The quantity of the long lived (half-life 15.7 million years) radioactive isotope 129I in the pre-nuclear age ocean was approximately 100 kg. Various nuclear related activities, including weapons testing, nuclear fuel reprocessing, Chernobyl and other authorized or non-authorized dumping of radioactive waste have increased the ocean inventory of 129I by more than one order of magnitude. The most important of these sources are the direct marine discharges from the commercial reprocessing facilities at La Hague (France) and Sellafield (UK) which have discharged approximately 1640 kg in the English Channel, and approximately 720 kg in the Irish Sea, respectively. We discuss how this 129I can be used as both a 'pathway' and 'transit time' tracer in the North Atlantic and Arctic oceans, as well as a parameter for distinguishing between reprocessed and non-reprocessed nuclear waste in the ocean, and as a proxy for the transport and dilution of other soluble pollutants input to the North Sea.
BACKGROUND: The Two-Pool Glucose (TPG) model has an important role to play in diabetes research since it enables analysis of data obtained from the frequently sampled labeled (hot) glucose tolerance test (FSHGT). TPG modeling allows determination of the separate effects of insulin on the disposal of glucose and on the hepatic production of glucose. It therefore provides a basis for the accurate estimation of glucose effectiveness, insulin sensitivity, and the profile of the rate of endogenous glucose production. Until now, there has been no program available dedicated to the TPG model, and a number of technical reasons have deterred researchers from performing TPG analysis. METHODS AND RESULTS: In this paper, we describe AKA-TPG, a new program that combines automatic kinetic analysis of the TPG model data with database technologies. AKA-TPG enables researchers who have no expertise in modeling to quickly fit the TPG model to individual FSHGT data sets consisting of plasma concentrations of unlabeled glucose, labeled glucose, and insulin. Most importantly, because the entire process is automated, parameters are almost always identified, and parameter estimates are accurate and reproducible. AKA-TPG enables the demographic data of hundreds of individual subjects, their individual unlabeled and labeled glucose and insulin data, and each subject's parameters and indices derived from AKA-TPG to be securely stored in, and retrieved from, a database. We describe how the stratification and population analysis tools in AKA-TPG are used and present population estimates of TPG model parameters for young, healthy (without diabetes) Nordic men. CONCLUSION: Researchers now have a practical tool to enable kinetic and epidemiological analysis of TPG data sets.
Protein kinase ASK1 (Apoptosis signal-regulating kinase 1) plays a key role in cell differentiation, aging and apoptosis. High activity of the kinase is associated with several pathologies. The ASK1 inhibitors might be therapeutic for patients with neurodegenerative, cardiovascular diseases and fibrous histiocytoma. In this work the identification of ASK1 inhibitors was performed by the methods of computer modeling and biochemical testing in vitro. The virtual screening experiments were carried out targeting the ATP binding site of ASK1 by browsing the database which contained 164 840 compounds of diverse chemical classes. The best-scored 300 ligands have been taken for the kinase assay analysis. In vitro tests revealed that derivatives of 2-thioxo-thiazolidin-4-one exhibited inhibitory activity against ASK1. The most active compound was 5-bromo-3-(4-oxo-2-thioxo-thiazolidin-5-ylidene)-1,3-dihydro-indol-2-one (IC50 = 2 microM). Binding mode for inhibitors of this class with ASK1 ATP-binding site was proposed. Our results can be used for further optimization and developing more potent and selective inhibitors of ASK1.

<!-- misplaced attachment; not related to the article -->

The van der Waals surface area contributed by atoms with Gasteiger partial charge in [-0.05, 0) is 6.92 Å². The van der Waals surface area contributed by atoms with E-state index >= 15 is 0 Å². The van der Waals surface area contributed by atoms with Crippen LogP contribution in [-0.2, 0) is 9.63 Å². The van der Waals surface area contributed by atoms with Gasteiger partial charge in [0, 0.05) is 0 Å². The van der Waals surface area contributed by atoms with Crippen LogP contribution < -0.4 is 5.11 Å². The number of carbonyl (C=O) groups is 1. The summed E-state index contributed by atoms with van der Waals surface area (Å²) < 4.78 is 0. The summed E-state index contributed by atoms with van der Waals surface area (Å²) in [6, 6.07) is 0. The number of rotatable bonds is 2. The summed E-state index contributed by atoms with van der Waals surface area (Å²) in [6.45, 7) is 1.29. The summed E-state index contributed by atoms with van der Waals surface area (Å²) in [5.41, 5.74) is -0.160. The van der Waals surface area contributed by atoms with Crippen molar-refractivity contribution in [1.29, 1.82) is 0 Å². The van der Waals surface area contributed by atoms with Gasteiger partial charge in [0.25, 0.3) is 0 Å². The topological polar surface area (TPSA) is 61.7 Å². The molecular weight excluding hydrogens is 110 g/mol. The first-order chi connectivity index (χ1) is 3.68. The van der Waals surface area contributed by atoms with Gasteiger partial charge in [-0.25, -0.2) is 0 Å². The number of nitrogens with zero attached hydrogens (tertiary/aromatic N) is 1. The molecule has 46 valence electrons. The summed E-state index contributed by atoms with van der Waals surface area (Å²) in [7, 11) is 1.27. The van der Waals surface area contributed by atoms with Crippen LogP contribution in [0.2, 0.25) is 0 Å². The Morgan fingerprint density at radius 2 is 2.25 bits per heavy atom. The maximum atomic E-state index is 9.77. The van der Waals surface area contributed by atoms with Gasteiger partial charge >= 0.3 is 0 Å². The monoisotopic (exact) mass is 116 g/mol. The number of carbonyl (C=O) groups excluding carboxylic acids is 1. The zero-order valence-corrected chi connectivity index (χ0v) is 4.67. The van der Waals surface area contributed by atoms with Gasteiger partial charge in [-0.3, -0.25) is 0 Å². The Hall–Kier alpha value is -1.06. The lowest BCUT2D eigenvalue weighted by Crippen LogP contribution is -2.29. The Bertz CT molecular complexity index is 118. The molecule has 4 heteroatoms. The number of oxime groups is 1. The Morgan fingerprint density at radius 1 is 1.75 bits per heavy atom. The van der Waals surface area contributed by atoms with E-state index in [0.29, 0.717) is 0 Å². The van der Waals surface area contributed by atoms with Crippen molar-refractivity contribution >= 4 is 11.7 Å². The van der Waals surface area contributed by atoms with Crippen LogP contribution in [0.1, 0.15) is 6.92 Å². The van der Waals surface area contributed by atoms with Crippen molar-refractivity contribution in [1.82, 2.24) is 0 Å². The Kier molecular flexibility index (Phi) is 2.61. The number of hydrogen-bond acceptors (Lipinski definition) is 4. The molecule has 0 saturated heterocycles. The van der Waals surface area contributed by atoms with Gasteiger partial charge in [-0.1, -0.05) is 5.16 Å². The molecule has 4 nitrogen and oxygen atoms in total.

Quantitative soil ingestion studies employing a mass balance tracer approach have been used to provide a defensible means to estimate soil ingestion for human health risk assessments. Past studies have focused on soil ingestion in populations living in urban/suburban environments. There is a paucity of reliable quantitative soil ingestion data to support human health risk assessments of other lifestyles that may be predisposed to ingesting soil, such as agricultural workers or indigenous populations following traditional lifestyles. The results of a preliminary analysis of sampling and analytical variability that would result from assessing activities typical of populations in rural or wilderness areas and conducted over wide areas show that approximately 225 subject days would be required to detect a difference of 20mg/d in soil ingestion. Given the typically small populations in these areas, future soil ingestion studies should be focused on specific activities with a high potential for soil ingestion.